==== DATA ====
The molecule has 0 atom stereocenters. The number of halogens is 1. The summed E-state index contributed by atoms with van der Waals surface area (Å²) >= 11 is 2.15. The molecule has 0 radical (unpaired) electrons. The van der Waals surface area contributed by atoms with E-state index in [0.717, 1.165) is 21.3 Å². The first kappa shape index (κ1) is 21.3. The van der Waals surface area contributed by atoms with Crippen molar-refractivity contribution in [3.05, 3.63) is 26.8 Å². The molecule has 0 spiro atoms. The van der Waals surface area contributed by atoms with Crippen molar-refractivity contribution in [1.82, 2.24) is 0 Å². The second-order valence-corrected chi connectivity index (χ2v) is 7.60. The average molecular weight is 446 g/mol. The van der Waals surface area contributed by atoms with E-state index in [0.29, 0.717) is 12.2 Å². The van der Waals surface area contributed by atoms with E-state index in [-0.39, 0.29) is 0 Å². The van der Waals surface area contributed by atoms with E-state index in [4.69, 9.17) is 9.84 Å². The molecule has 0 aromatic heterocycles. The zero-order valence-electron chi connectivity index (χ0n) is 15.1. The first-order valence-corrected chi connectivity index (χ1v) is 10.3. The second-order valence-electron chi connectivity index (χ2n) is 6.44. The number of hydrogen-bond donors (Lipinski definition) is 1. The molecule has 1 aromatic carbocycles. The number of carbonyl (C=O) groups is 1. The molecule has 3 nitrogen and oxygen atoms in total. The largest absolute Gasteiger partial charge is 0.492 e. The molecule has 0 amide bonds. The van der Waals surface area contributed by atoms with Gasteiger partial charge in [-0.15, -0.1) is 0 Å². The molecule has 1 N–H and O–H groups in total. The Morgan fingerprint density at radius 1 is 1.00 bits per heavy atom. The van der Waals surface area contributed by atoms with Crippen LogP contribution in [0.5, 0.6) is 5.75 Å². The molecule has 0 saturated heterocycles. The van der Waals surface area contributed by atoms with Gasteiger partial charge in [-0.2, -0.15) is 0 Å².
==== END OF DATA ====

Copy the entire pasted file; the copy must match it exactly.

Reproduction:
The molecule has 0 atom stereocenters. The number of halogens is 1. The summed E-state index contributed by atoms with van der Waals surface area (Å²) >= 11 is 2.15. The molecule has 0 radical (unpaired) electrons. The van der Waals surface area contributed by atoms with E-state index in [0.717, 1.165) is 21.3 Å². The first kappa shape index (κ1) is 21.3. The van der Waals surface area contributed by atoms with Crippen molar-refractivity contribution in [3.05, 3.63) is 26.8 Å². The molecule has 0 spiro atoms. The van der Waals surface area contributed by atoms with Crippen molar-refractivity contribution in [1.82, 2.24) is 0 Å². The second-order valence-corrected chi connectivity index (χ2v) is 7.60. The average molecular weight is 446 g/mol. The van der Waals surface area contributed by atoms with E-state index in [0.29, 0.717) is 12.2 Å². The van der Waals surface area contributed by atoms with E-state index in [-0.39, 0.29) is 0 Å². The van der Waals surface area contributed by atoms with E-state index in [4.69, 9.17) is 9.84 Å². The molecule has 0 aromatic heterocycles. The zero-order valence-electron chi connectivity index (χ0n) is 15.1. The first-order valence-corrected chi connectivity index (χ1v) is 10.3. The second-order valence-electron chi connectivity index (χ2n) is 6.44. The number of hydrogen-bond donors (Lipinski definition) is 1. The molecule has 1 aromatic carbocycles. The number of carbonyl (C=O) groups is 1. The molecule has 3 nitrogen and oxygen atoms in total. The largest absolute Gasteiger partial charge is 0.492 e. The molecule has 0 amide bonds. The van der Waals surface area contributed by atoms with Gasteiger partial charge in [-0.15, -0.1) is 0 Å². The molecule has 1 N–H and O–H groups in total. The Morgan fingerprint density at radius 1 is 1.00 bits per heavy atom. The van der Waals surface area contributed by atoms with Crippen LogP contribution in [0.5, 0.6) is 5.75 Å². The molecule has 0 saturated heterocycles. The van der Waals surface area contributed by atoms with Gasteiger partial charge in [-0.2, -0.15) is 0 Å².